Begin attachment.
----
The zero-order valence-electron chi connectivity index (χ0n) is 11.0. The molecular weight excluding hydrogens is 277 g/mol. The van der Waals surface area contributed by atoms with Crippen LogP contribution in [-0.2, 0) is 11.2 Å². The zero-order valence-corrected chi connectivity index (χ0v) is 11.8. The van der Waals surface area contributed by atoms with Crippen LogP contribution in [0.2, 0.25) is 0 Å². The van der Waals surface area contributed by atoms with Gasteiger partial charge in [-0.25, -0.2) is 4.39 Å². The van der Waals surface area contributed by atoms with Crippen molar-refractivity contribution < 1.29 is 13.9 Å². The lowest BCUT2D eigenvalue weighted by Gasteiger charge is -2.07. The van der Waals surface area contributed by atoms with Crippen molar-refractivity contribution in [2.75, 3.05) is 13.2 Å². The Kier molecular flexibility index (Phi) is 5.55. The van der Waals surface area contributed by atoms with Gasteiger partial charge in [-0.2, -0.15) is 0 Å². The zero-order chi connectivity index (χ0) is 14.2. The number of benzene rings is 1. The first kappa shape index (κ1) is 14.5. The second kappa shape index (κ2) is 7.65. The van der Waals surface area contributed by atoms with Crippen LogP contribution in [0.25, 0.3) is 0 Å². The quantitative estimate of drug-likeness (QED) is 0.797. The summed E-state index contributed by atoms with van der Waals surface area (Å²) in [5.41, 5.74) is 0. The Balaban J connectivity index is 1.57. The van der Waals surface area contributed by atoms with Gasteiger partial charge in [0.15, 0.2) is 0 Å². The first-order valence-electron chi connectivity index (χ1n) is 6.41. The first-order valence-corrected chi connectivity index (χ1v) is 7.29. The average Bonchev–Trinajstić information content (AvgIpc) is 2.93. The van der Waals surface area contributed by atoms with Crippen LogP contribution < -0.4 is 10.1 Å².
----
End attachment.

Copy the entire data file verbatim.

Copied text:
The zero-order valence-electron chi connectivity index (χ0n) is 11.0. The molecular weight excluding hydrogens is 277 g/mol. The van der Waals surface area contributed by atoms with Crippen LogP contribution in [-0.2, 0) is 11.2 Å². The zero-order valence-corrected chi connectivity index (χ0v) is 11.8. The van der Waals surface area contributed by atoms with Crippen LogP contribution in [0.2, 0.25) is 0 Å². The van der Waals surface area contributed by atoms with Gasteiger partial charge in [-0.25, -0.2) is 4.39 Å². The van der Waals surface area contributed by atoms with Crippen molar-refractivity contribution < 1.29 is 13.9 Å². The lowest BCUT2D eigenvalue weighted by Gasteiger charge is -2.07. The van der Waals surface area contributed by atoms with Crippen molar-refractivity contribution in [2.75, 3.05) is 13.2 Å². The Kier molecular flexibility index (Phi) is 5.55. The van der Waals surface area contributed by atoms with Gasteiger partial charge in [-0.2, -0.15) is 0 Å². The zero-order chi connectivity index (χ0) is 14.2. The number of benzene rings is 1. The first kappa shape index (κ1) is 14.5. The second kappa shape index (κ2) is 7.65. The van der Waals surface area contributed by atoms with Crippen LogP contribution in [0.25, 0.3) is 0 Å². The quantitative estimate of drug-likeness (QED) is 0.797. The summed E-state index contributed by atoms with van der Waals surface area (Å²) in [5.41, 5.74) is 0. The Balaban J connectivity index is 1.57. The van der Waals surface area contributed by atoms with Gasteiger partial charge in [0.15, 0.2) is 0 Å². The first-order valence-electron chi connectivity index (χ1n) is 6.41. The first-order valence-corrected chi connectivity index (χ1v) is 7.29. The average Bonchev–Trinajstić information content (AvgIpc) is 2.93. The van der Waals surface area contributed by atoms with Crippen LogP contribution < -0.4 is 10.1 Å².